Upon recovering from the effects of the wounds received at Shiloh, he was ordered to Northern Alabama, and was stationed at Athens, in that State, for several months. This being the extreme outpost, both to the South and West, of the Union forces stationed in that locality, made it a point of great danger, and required constant activity and caution during the period the regiment remained there. His command was at this time mounted for scouting purposes, at his request. About the 1st of February, 1863, he with his command engaged in some ten or twelve cavalry fights, in one of which, near Florence, Ala., a desperate charge with sabers was made, in which he received a severe injury, by his horse falling after he had broken through the enemy's column. He had made a charge upon seventy men with a detachment of his own regiment numbering but thirty-three men, and succeeded in capturing thirty-four of the enemy. The only person hurt during the charge was a rebel, cut down by a saber stroke from Col. Phillips, and that sustained by the latter, as above stated. In connection with, and as a part of, the command of Col. Comyn, commanding a cavalry brigade, Col. Phillips, on the 15th of April, 1863, had a skirmish with rebel cavalry, at Cherokee, Ala., and on the same day another skirmish at Lundy's. In .these two skirmishes the enemy lost, in killed and wounded, fifty men, with twenty-three taken prisoners. The Union loss was five wounded and fifty-nine captured. On the 17th another skirmish occurred at Cherokee, in which the Union forces captured thirteen of the enemy, the former sustaining no loss. Another skirmish took place at Crane Creek, Ala., on the 27th. On the 4th of May, Col. Phillips and his command participated in the fight at Tupelo, Miss., and on the 28th had a skirmish at Florence, Ala., in which a number of the enemy were captured. In this action, Col. Phillips, with his regiment, charged the rebel guns, and by the artillery firing at the rebel guns, one of our men was wounded by the Union guns. On the 31st of May, our forces again skirmished with the enemy in Tennessee. On the 19th of June, 1863, he was in command of about six hundred men, his own and parts of two other regiments, with two guns, and while reconnoitering in Mississippi, was attacked by about three thousand men under Gen. Ruggles, at Mud Creek Swamp, and a severe battle ensued, the fight lasting from 8 A. M. to 3 P. M. Col. Phillips being eighty miles from any support, wisely determined to retreat, but in so doing, to contest every inch of the ground. By securing advantageous positions, and by his tactics and skillful maneuvering, he punished the enemy quite severely on the retreat, and the rebel forces were ordered to discontinue the advance. The rebel loss, as was afterward admitted by them, was 200 in killed and wounded. The Union loss was live killed and eighteen wounded. This contest is referred to in the official reports as having been conducted in a gallant and masterly manner by Col. Phillips, notwithstanding the fact that he was pursued by a force nearly four times as great as his own, he marched forty miles in an orderly manner, over a swampy country, swam his command over two rivers (the Tallahatchie and Hatchie) and brought his artillery through in safety and with comparatively little loss. On the 13th of July, his command, forming a part of a brigade under Col. Hatch, was engaged in a sharp fight with rebel cavalry, capturing about seventy men. Union loss, seven. In August, 1863, he, in command of about sixteen hundred men, raided through Mississippi. At Grenada, they captured and destroyed sixty locomotives, 450 cars of all kinds, and a large amount of stores. At this point the command of Col. Phillips met and drove back a force of 1,500 rebels under Col. Slemmer. He again skirmished with the enemy on Forked Deer River, in Tennessee, October 3, 1863. A short time thereafter, whilst scouting in Mississippi with 500 men and two guns, he found himself in the front of a force of about three thousand rebel cavalry. Surmising that their object was to cut the railroad, and thereby prevent re-enforcements being sent toward Chattanooga from Memphis (as was being done by Gen. Sherman), Col. Phillips dispatched couriers from his command to several points on the railroad, requesting re-enforcements to be sent to him near Salem, as the indications were that he would have to attack the enemy near that place. On the 8th of October, at 11 A. M., with his small force, he attacked the enemy vigorously, and, after fighting two hours, was re-enforced by 800 men under Col. McCrillis; and with this force he continued the fight until dark, when, owing to the disadvantages under which he had to maintain the conflict, he retreated. The loss of the Union forces was thirty killed and wounded. Three days later the rebels attacked Collierville, and on the same day Col. Phillips, in command of a brigade, forming part of a division under Col. Hatch, followed in pursuit, marching upward of seventy-five miles, fighting at Graham's Mills and at Wyall, Miss. In the last engagement he had a horse shot under him.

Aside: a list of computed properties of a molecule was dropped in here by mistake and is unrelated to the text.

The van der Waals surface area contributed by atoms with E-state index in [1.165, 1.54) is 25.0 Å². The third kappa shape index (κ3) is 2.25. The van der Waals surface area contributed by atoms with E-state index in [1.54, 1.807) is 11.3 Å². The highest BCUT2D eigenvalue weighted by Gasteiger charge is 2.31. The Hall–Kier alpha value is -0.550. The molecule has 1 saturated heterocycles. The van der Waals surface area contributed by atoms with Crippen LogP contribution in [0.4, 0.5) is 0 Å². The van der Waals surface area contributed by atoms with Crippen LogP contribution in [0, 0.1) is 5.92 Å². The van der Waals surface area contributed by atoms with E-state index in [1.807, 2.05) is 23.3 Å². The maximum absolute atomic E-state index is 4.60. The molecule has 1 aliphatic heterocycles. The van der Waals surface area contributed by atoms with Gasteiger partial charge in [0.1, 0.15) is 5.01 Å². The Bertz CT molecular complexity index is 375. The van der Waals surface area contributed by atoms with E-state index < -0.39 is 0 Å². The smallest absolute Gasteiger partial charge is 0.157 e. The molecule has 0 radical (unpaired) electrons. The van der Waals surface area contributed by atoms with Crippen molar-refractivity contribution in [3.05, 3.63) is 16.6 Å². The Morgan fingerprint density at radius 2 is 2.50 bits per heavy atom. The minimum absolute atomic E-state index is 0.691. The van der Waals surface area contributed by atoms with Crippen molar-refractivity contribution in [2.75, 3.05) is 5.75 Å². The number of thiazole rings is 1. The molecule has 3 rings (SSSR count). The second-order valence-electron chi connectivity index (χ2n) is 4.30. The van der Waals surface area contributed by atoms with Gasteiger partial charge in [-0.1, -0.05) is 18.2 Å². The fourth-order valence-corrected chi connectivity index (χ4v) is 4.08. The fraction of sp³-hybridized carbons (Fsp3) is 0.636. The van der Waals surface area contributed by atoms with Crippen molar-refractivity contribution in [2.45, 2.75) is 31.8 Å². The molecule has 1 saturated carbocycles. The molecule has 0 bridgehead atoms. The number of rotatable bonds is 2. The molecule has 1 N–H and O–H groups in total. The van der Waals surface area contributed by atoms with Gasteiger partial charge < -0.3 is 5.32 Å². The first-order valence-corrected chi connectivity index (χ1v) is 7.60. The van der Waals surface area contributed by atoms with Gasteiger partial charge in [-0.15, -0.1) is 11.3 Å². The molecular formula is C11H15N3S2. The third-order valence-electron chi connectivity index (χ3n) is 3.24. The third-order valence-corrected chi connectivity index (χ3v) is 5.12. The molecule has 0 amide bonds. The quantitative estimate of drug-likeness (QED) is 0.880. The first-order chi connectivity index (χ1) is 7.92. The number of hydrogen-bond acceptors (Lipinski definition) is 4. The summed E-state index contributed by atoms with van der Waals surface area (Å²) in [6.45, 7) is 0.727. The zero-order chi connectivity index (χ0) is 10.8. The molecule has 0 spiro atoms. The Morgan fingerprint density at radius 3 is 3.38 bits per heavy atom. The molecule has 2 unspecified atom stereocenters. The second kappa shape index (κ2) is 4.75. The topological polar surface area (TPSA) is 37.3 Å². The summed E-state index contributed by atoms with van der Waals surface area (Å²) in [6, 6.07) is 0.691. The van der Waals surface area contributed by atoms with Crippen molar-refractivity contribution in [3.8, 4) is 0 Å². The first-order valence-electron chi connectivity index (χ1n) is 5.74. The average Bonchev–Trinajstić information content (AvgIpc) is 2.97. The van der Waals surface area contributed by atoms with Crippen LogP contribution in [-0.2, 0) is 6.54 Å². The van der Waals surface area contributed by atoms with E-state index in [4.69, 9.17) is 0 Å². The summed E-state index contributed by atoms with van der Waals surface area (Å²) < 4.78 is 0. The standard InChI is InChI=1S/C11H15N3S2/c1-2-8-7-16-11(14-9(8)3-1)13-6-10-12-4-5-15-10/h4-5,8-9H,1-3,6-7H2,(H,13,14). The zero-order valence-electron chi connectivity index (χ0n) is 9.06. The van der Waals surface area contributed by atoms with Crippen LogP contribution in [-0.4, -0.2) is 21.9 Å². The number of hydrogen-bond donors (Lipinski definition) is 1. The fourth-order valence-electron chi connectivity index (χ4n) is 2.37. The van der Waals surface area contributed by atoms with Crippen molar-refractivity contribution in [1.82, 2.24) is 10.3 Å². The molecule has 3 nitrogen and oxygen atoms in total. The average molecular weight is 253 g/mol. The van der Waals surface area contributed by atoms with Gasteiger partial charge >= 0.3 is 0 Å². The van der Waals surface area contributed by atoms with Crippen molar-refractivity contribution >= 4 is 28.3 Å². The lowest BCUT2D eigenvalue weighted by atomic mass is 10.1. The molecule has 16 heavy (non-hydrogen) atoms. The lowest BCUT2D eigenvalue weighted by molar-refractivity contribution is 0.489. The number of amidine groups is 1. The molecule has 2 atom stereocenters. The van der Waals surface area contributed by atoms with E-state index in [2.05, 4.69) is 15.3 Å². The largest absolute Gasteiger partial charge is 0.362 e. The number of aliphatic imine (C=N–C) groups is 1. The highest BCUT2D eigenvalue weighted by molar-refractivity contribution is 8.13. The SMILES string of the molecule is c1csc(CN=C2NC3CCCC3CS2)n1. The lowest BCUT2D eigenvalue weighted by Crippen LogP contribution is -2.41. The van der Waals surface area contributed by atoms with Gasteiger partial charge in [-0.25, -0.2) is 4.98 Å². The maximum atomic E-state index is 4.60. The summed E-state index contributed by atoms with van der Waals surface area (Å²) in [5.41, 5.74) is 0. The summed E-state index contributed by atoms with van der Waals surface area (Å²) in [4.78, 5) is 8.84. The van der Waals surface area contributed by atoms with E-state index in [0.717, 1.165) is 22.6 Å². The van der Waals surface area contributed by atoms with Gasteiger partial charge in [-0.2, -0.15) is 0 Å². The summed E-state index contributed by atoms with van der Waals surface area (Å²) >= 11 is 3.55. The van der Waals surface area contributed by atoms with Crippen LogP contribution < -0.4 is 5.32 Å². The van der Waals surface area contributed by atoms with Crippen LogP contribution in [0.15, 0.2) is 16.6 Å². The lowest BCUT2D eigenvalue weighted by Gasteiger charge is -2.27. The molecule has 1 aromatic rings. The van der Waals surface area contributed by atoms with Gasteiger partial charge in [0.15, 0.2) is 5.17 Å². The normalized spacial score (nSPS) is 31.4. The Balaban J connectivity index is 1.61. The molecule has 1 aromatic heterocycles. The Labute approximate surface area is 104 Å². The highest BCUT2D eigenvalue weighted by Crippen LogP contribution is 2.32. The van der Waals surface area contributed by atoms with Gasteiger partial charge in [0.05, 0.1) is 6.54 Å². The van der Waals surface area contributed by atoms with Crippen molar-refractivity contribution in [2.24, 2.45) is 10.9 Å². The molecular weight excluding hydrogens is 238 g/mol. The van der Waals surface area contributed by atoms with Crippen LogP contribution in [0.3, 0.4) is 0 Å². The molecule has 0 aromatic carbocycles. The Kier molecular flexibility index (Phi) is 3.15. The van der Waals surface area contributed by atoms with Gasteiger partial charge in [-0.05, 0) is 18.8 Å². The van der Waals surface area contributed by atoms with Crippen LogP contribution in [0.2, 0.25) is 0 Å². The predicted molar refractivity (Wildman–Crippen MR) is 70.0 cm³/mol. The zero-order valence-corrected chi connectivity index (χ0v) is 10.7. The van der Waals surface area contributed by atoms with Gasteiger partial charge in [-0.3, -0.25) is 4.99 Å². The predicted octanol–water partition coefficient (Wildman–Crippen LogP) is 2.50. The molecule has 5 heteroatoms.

At Florence, Ala., November 30, 1863, he, with 200 men, attacked a force of the enemy, charging them with sabers and capturing thirty-four men. At Decatur, Ala., where his command was next ordered, he remained from January, 1864, until the 1st of May, following, during which time he was engaged in frequent reconnoissances and skirmishes. Among the more important of the latter was the action near Moulton, Ala. With 350 men, he was ordered to reconnoiter, and find the locality and strength of an infantry force of the enemy, understood to be in that neighborhood. His instructions were to "develop the strength of that infantry." He accordingly attacked, at Somerville, Ala., a force of about one hundred and twenty-five rebel cavalry under Maj. Williams, and after a short skirmish drove them to Danville, where they were re-enforced by an additional force of seventy-five men under Capt. Doan. From Danville the rebels were driven to Moulton, where they were re-enforced by 350 men under Maj. Morehead. Here a sharp fight ensued, and the entire rebel force, 550 strong, who by this time had learned the invincible troops, against whom they were arrayed, were driven three miles beyond the town, where Col. Phillips, as he afterward remarked, "developed'' the rebel infantry, two or three regiments strong. Ten minutes after the latter "development," he ordered a retreat. On reaching the town, three miles in his rear, he made a stand against the cavalry that were in pursuit of him, and checked and drove them back until the infantry again came up. During this fight, his horse was shot and fell upon him, pinning him to the ground so securely that he could not extricate himself. The position in which he was lying was one of great peril, being immediately between the lines of the opposing forces. At this juncture, however, his men having discovered the peril of their leader, a charge was made by a portion of his troops, led by Lieut. Cyrus Gilmore, of the Ninth Regiment, and Col. Phillips was rescued. In this fight the Union loss was twenty men killed and upward of twenty taken prisoners. The rebel loss was about the same killed and wounded, and thirty-six prisoners. About the 1st of May, the corps to which he belonged was ordered to Chattanooga, preparatory to the Atlanta campaign. When the troops reached Brownsville, Ala., ten miles east of Huntsville, the infantry were placed on cars and conveyed to Chattanooga, while Col. Phillips, with his regiment, was ordered to take the wagon and ambulance train, with the artillery, through to Chattanooga. He accordingly set out with a train of about three hundred and fifty wagons, sixty ambulances and two batteries, making the march of ninety miles in three days. On reaching Chattanooga, he found orders for him to move to the front, which he immediately obeyed, and the next morning he was ordered, with his command, to take the advance of the Army of the Tennessee. In obedience to this order he set out with his command, and in passing through Snake Gap, drove a force of rebel cavalry before him. On the following morning, having been ordered to make a reconnoissance on Resaca, he had advanced but little more than a mile when he was confronted with a heavy rebel cavalry force under Gen. Wheeler, of rebel cavalry fame. Col. Phillips' force was driven back after a sharp fight of about two hours, during which time he had his horse shot under him, and received a wound by a shot through his ankle, which was quite painful, and rendered him unfit for service until about the 1st of June, when he again assumed command of his regiment, and took part in the heavy lighting before Atlanta. In the battle of the 22d, he took an active part. He was placed upon the staff of Gen. Dodge, who made honorable mention of the Colonel's gallantry in his official report. On the night of the 22d of July, he was placed in command of a brigade of infantry, and bore a prominent part in the battle of the 28th of July, materially aiding the heroic Gen. Logan, who on that day sustained the brunt of the battle. About the 1st of August, 1864, he was again appointed a chief on Gen. Dodge's staff, where he remained until the capture of Atlanta, when he resigned, his resignation being accepted, upon the 1st of September, 1864. On returning to his home, at Hillsboro, in 1864, he re-commenced the practice of law, which he has since continued with great success. He was commissioned as Brevet Colonel, to take rank from the 13th of March, 1865, for gallant and meritorious services during the war, and was commissioned at the same time Brigadier General, by brevet, for distinguished services, also taking rank from the 13th of March, 1865. Thoroughly Democratic in his political views, Gen. Phillips ranks prominent among the leaders of his party in the State. Possessing a well-stored and finely-balanced mind, with intellectual and oratorical attainments of a high order, he is at once powerful on the stump and wise in the councils of his party. He was twice brought forward by the party as a candidate for the office of State Treasurer; his first candidacy for that office being in 1866, when he made a thorough and vigorous canvass of the State, speaking at more than sixty different places. He was again nominated in 1868, but the Democracy being largely in the minority, he was again defeated. In social life Gen. Phillips is one of the most genial of men. As a citizen, he is enterprising and public-spirited, ever taking a leading part in all matters calculated to advance the material interests of his city and county. He is at present Circuit Judge of this district, a position he fills with ability.

Extracted 22 Nov 2016 by Norma Hass from 1882 History of Bond and Montgomery Counties, Illinois, Part 2 Biographical Department, pages 328-333.

Templates in Time